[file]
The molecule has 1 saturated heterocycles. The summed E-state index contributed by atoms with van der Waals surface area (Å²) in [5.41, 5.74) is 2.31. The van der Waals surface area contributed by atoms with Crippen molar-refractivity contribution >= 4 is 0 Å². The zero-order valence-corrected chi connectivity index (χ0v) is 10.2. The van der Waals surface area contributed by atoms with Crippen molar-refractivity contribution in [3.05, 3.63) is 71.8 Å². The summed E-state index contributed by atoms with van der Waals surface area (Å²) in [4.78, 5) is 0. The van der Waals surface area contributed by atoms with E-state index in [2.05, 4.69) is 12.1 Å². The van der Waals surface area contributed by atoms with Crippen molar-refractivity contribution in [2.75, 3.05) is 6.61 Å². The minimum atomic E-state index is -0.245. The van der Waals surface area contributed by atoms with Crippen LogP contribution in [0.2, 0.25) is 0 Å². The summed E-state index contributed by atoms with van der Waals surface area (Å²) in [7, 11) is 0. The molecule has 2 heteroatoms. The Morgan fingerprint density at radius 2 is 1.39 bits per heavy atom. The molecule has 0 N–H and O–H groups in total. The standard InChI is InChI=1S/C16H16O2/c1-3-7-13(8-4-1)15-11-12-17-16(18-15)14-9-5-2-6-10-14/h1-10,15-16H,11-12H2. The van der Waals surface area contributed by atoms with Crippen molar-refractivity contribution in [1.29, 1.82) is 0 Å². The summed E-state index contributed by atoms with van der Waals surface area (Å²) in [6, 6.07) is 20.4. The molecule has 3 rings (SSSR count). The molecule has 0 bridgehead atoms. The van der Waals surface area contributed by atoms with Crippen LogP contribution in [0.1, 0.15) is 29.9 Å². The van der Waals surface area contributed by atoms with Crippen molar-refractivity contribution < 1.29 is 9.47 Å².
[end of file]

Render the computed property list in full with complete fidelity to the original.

The molecule has 1 saturated heterocycles. The summed E-state index contributed by atoms with van der Waals surface area (Å²) in [5.41, 5.74) is 2.31. The van der Waals surface area contributed by atoms with Crippen molar-refractivity contribution >= 4 is 0 Å². The zero-order valence-corrected chi connectivity index (χ0v) is 10.2. The van der Waals surface area contributed by atoms with Crippen molar-refractivity contribution in [3.05, 3.63) is 71.8 Å². The summed E-state index contributed by atoms with van der Waals surface area (Å²) in [4.78, 5) is 0. The van der Waals surface area contributed by atoms with E-state index in [2.05, 4.69) is 12.1 Å². The van der Waals surface area contributed by atoms with Crippen molar-refractivity contribution in [2.75, 3.05) is 6.61 Å². The minimum atomic E-state index is -0.245. The van der Waals surface area contributed by atoms with Crippen LogP contribution in [0.2, 0.25) is 0 Å². The summed E-state index contributed by atoms with van der Waals surface area (Å²) in [7, 11) is 0. The molecule has 2 heteroatoms. The Morgan fingerprint density at radius 2 is 1.39 bits per heavy atom. The molecule has 0 N–H and O–H groups in total. The standard InChI is InChI=1S/C16H16O2/c1-3-7-13(8-4-1)15-11-12-17-16(18-15)14-9-5-2-6-10-14/h1-10,15-16H,11-12H2. The van der Waals surface area contributed by atoms with Crippen molar-refractivity contribution in [1.29, 1.82) is 0 Å². The summed E-state index contributed by atoms with van der Waals surface area (Å²) in [6, 6.07) is 20.4. The molecule has 3 rings (SSSR count). The molecule has 0 bridgehead atoms. The van der Waals surface area contributed by atoms with Crippen LogP contribution in [0.1, 0.15) is 29.9 Å². The van der Waals surface area contributed by atoms with Crippen molar-refractivity contribution < 1.29 is 9.47 Å².